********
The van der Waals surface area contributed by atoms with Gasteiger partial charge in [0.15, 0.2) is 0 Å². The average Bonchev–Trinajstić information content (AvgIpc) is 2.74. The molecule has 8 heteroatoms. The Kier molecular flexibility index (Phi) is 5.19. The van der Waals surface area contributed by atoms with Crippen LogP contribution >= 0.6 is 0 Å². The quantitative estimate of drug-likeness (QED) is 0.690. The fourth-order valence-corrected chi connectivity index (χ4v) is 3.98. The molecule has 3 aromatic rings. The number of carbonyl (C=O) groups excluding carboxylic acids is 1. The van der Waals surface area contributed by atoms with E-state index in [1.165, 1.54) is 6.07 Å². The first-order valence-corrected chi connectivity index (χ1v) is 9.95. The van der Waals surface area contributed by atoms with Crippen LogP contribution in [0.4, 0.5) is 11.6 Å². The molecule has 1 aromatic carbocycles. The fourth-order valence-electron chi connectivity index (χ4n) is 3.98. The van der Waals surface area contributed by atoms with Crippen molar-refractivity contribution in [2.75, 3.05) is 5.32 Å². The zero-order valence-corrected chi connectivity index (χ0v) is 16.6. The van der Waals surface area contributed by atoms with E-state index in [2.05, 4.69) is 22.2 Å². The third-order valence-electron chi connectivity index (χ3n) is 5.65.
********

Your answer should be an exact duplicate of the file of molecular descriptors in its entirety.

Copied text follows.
The van der Waals surface area contributed by atoms with Gasteiger partial charge in [0.15, 0.2) is 0 Å². The average Bonchev–Trinajstić information content (AvgIpc) is 2.74. The molecule has 8 heteroatoms. The Kier molecular flexibility index (Phi) is 5.19. The van der Waals surface area contributed by atoms with Crippen LogP contribution >= 0.6 is 0 Å². The quantitative estimate of drug-likeness (QED) is 0.690. The fourth-order valence-corrected chi connectivity index (χ4v) is 3.98. The molecule has 3 aromatic rings. The number of carbonyl (C=O) groups excluding carboxylic acids is 1. The van der Waals surface area contributed by atoms with E-state index in [1.165, 1.54) is 6.07 Å². The first-order valence-corrected chi connectivity index (χ1v) is 9.95. The van der Waals surface area contributed by atoms with Crippen LogP contribution in [0.4, 0.5) is 11.6 Å². The molecule has 1 aromatic carbocycles. The fourth-order valence-electron chi connectivity index (χ4n) is 3.98. The van der Waals surface area contributed by atoms with Crippen molar-refractivity contribution in [2.75, 3.05) is 5.32 Å². The zero-order valence-corrected chi connectivity index (χ0v) is 16.6. The van der Waals surface area contributed by atoms with E-state index in [2.05, 4.69) is 22.2 Å². The third-order valence-electron chi connectivity index (χ3n) is 5.65.